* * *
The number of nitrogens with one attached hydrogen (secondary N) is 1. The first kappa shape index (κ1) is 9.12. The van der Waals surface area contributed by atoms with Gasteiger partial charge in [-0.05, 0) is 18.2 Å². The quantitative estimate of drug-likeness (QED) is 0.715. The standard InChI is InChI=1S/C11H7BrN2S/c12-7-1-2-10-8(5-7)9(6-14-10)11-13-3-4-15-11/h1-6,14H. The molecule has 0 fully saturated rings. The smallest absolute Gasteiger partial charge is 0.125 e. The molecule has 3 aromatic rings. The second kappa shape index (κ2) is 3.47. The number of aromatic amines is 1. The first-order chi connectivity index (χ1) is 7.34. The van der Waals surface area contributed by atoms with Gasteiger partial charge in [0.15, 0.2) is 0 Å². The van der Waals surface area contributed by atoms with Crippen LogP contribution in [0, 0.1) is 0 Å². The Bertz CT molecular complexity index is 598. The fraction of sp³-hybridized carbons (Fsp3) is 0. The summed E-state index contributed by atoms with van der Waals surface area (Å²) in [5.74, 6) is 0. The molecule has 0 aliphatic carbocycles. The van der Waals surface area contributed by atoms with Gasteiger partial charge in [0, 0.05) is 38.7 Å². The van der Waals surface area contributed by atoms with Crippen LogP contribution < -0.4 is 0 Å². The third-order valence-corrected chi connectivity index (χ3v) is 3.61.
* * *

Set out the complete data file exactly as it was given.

The number of nitrogens with one attached hydrogen (secondary N) is 1. The first kappa shape index (κ1) is 9.12. The van der Waals surface area contributed by atoms with Gasteiger partial charge in [-0.05, 0) is 18.2 Å². The quantitative estimate of drug-likeness (QED) is 0.715. The standard InChI is InChI=1S/C11H7BrN2S/c12-7-1-2-10-8(5-7)9(6-14-10)11-13-3-4-15-11/h1-6,14H. The molecule has 0 fully saturated rings. The smallest absolute Gasteiger partial charge is 0.125 e. The molecule has 3 aromatic rings. The second kappa shape index (κ2) is 3.47. The number of aromatic amines is 1. The first-order chi connectivity index (χ1) is 7.34. The van der Waals surface area contributed by atoms with Gasteiger partial charge in [0.15, 0.2) is 0 Å². The van der Waals surface area contributed by atoms with Crippen LogP contribution in [0, 0.1) is 0 Å². The Bertz CT molecular complexity index is 598. The fraction of sp³-hybridized carbons (Fsp3) is 0. The summed E-state index contributed by atoms with van der Waals surface area (Å²) in [5.74, 6) is 0. The molecule has 0 aliphatic carbocycles. The van der Waals surface area contributed by atoms with Gasteiger partial charge in [0, 0.05) is 38.7 Å². The van der Waals surface area contributed by atoms with Crippen LogP contribution < -0.4 is 0 Å². The third-order valence-corrected chi connectivity index (χ3v) is 3.61.